Monthly Archives: July 2019

Jesus Christ Was a “Sinless Friend of Sinners”

Of all of the many astounding qualities of Jesus, one of the most amazing and winsome is that, as Philip Yancey has written, Jesus was “a sinless friend of sinners.”

I keep being drawn back to this amazing fact. This is not the first time I’ve tried to write about this quality of Christ’s life. It will certainly not be the last. A thousand pages would not be enough to adequately plumb the depths of this amazing truth: Jesus not only loved sinners, meaning that he longed for the lost to be found, he enjoyed being their friend.

I don’t understand that. But I like it. I like it a lot.

I particularly like it because of what it says not only about God the Son, but what it says about God the Father. In his video study series The Jesus I Never Knew, Philip Yancey includes a wonderful quotation from Archbishop William Temple: “In God is no unChristlikeness at all.” God is just like Jesus, and I am so glad! I so need to know that!

Yancey writes that George Buttrick, who served as chaplain at Harvard, said that students would plop down into a chair in his office and opine, “I don’t believe in God.” And he would reply: “Sit down and tell me what kind of God you don’t believe in. I probably don’t believe in that God either.” Come to think of it, don’t you think that’s exactly the kind of reply Jesus himself would give?

Why were the most religious men of Jesus’ day most hostile to him? And why are Christ’s only harsh words reserved for them?

Why were seekers and sinners, doubters and debtors, so unfailingly drawn to him? A more difficult but related question is, why are they so often not drawn to his followers today?

Why did Jesus so enjoy the company of folks the pathologically religious considered to be worthless losers?

In no particular order, here are some seed thoughts:

Jesus saw an honesty in common folks that he didn’t see in the self-professed pious.

Jesus found a reality in common folks that was lacking in the woodenly religious.

Jesus recognized in those labeled as “sinners” a love of life and laughter that had been completely excised from the lives of those who had opted for sanctimony over genuine sanctification.

Jesus knew that a “seeker” who loved life could easily learn to open his heart to love the God of life. But he also knew that camels would stroll through the eyes of needles more easily than lovers of man-made rules would be willing to drop their load of self-righteousness to wrap their arms around a Savior and feel his arms wrap them up in the warm embrace of perfect love.

 

 

     You’re invited to visit my website at http://www.CurtisShelburne.com!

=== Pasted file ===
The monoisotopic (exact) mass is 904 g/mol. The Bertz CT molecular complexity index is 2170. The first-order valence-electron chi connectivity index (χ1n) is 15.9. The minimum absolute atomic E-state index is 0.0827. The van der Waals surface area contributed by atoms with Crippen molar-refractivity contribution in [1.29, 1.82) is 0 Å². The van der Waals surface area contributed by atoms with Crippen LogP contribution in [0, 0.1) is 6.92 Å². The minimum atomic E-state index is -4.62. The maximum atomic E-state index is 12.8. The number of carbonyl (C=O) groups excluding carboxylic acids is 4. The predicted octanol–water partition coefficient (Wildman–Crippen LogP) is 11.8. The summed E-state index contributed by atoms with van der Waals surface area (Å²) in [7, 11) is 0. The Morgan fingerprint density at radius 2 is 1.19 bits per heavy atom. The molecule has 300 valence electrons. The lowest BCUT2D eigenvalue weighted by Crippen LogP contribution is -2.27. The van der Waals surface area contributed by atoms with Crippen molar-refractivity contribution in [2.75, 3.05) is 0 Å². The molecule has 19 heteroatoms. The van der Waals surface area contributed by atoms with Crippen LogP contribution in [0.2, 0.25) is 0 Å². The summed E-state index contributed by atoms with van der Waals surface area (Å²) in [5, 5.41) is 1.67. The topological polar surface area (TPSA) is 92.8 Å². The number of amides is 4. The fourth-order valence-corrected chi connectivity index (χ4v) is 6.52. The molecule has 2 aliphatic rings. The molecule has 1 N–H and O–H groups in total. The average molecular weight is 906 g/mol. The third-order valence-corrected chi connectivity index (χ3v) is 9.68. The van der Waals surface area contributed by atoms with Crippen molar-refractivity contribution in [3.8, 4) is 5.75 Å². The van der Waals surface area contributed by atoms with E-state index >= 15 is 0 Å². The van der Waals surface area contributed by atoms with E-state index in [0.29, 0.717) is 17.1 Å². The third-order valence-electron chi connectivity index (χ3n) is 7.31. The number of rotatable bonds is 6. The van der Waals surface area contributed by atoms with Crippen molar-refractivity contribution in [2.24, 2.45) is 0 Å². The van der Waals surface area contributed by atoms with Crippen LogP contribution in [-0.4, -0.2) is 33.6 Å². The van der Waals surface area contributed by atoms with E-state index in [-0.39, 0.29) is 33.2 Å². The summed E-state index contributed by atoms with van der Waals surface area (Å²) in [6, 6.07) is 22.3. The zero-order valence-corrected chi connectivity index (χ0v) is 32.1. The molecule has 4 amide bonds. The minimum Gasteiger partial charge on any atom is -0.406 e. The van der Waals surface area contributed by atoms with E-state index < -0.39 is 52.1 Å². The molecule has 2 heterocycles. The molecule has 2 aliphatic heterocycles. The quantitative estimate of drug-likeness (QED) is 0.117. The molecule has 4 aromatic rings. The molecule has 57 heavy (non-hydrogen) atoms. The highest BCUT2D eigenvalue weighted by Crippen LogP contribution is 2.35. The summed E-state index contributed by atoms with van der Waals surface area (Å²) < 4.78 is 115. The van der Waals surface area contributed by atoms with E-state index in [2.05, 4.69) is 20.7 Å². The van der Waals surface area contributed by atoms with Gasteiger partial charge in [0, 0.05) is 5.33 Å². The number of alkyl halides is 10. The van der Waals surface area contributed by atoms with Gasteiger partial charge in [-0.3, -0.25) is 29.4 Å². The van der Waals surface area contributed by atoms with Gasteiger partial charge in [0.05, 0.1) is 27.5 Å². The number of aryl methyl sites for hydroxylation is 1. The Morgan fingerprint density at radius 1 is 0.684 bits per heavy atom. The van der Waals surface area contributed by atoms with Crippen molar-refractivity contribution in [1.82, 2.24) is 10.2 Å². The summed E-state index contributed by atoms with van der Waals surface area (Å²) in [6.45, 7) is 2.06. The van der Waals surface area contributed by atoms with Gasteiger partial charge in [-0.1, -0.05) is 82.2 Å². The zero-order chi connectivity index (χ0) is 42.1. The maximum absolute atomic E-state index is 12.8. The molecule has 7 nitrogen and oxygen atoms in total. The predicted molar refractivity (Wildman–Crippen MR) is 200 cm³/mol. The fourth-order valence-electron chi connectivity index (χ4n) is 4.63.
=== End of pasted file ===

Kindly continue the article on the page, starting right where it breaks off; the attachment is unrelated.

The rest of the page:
Copyright 2019 by Curtis K. Shelburne. Permission to copy without altering text or for monetary gain is hereby granted subject to inclusion of this copyright notice.

 

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“The Gracious Become More Gracious”

How’s this for the setting for a series of mystery novels? It’s twelfth-century England. Following a long career as a soldier and later as a ship’s captain, a short but sturdy Welshman, who still rolls a bit when he walks as if he were still at sea, has “taken the cowl.” Kind and wise, he has taken vows as a monk in a Benedictine monastery where he is in charge of the “herbarium,” growing all sorts of herbs and vegetables from which he blends healing ointments and medicines. Often, he also finds himself playing the lead role in a medieval cross between Sherlock Holmes, CSI, and Law & Order as he becomes a kind of monkish detective.

I have just described the Brother Cadfael mystery series, written under the pen name of Ellis Peters by Edith Pargeter. Many of the stories have been adapted for television by the BBC (starring Derek Jacobi as Brother Cadfael) and are available through Netflix, etc. They’re well done, though the best movie can never beat a book.

I love the series, and I love Brother Cadfael, a wise good-humored man with the kind of robust Christlike goodness that loves both the Lord and His gift of life. No surprise that Cadfael finds himself in hot water at times with the pretentiously pious “powers that be.” He is true to the Spirit of God and to what is best in his monastic order, but he has seen enough of both the world and his Lord to know that God truly does desire “mercy and not sacrifice.” I like spending time with him.

I was listening to the audio version of one of the Cadfael books the other day (The Holy Thief) when I came across a quotation that made me think. A servant girl has fallen in love with a young man about to take his vows as a monk but presently accused of murder and being dealt with sternly by a particularly self-righteous abbot. She says openly to Brother Cadfael, for anyone with a good spirit knows they can trust him, “These monastics! They are what they are born, only with a vengeance. If they come into the world hard and cold, they end up harder and colder. If they come generous and sweet, they grow ever sweeter and more generous. All one or the other.”

What do you think? I think she’s on to something not just about monks or pastors or other religious professionals. We note it in them particularly because we know deep down that following a gracious Lord should make us gracious people.

But don’t we often see in all people exactly what the girl describes to Cadfael? The gracious become more gracious until their winsome lives seem warmed within by deep joy. The critical and hard become harder and more critical until cold and alone, they break.

We see it happening, and I see in it both warning and hope. To choose to be cold and hard, or warm and gracious? May we choose well. One day, sooner than we think, we’ll have chosen the direction and set sail, unlikely to look back and even less likely to tack against the wind.

 

 

    You’re invited to visit my website at http://www.CurtisShelburne.com!

 

 

Copyright 2019 by Curtis K. Shelburne. Permission to copy without altering text or for monetary gain is hereby granted subject to inclusion of this copyright notice.


A Big Problem Brewing “Down Under”

There’s a big problem brewing down under.

Free speech. Religious liberty. Political correctness. Employees’ rights. Employers’ rights. Contract law. If those are just a few of the spokes on the spinning wheel, picture a monkey wrench being shoved right into it. Yep. It’s a wreck.

According to a Wall Street Journal article by Rhiannon Hoyle (Monday, July 1, 2019), Rugby Australia has fired one of the most famous sports figures in Australia and shredded his multimillion-dollar contract.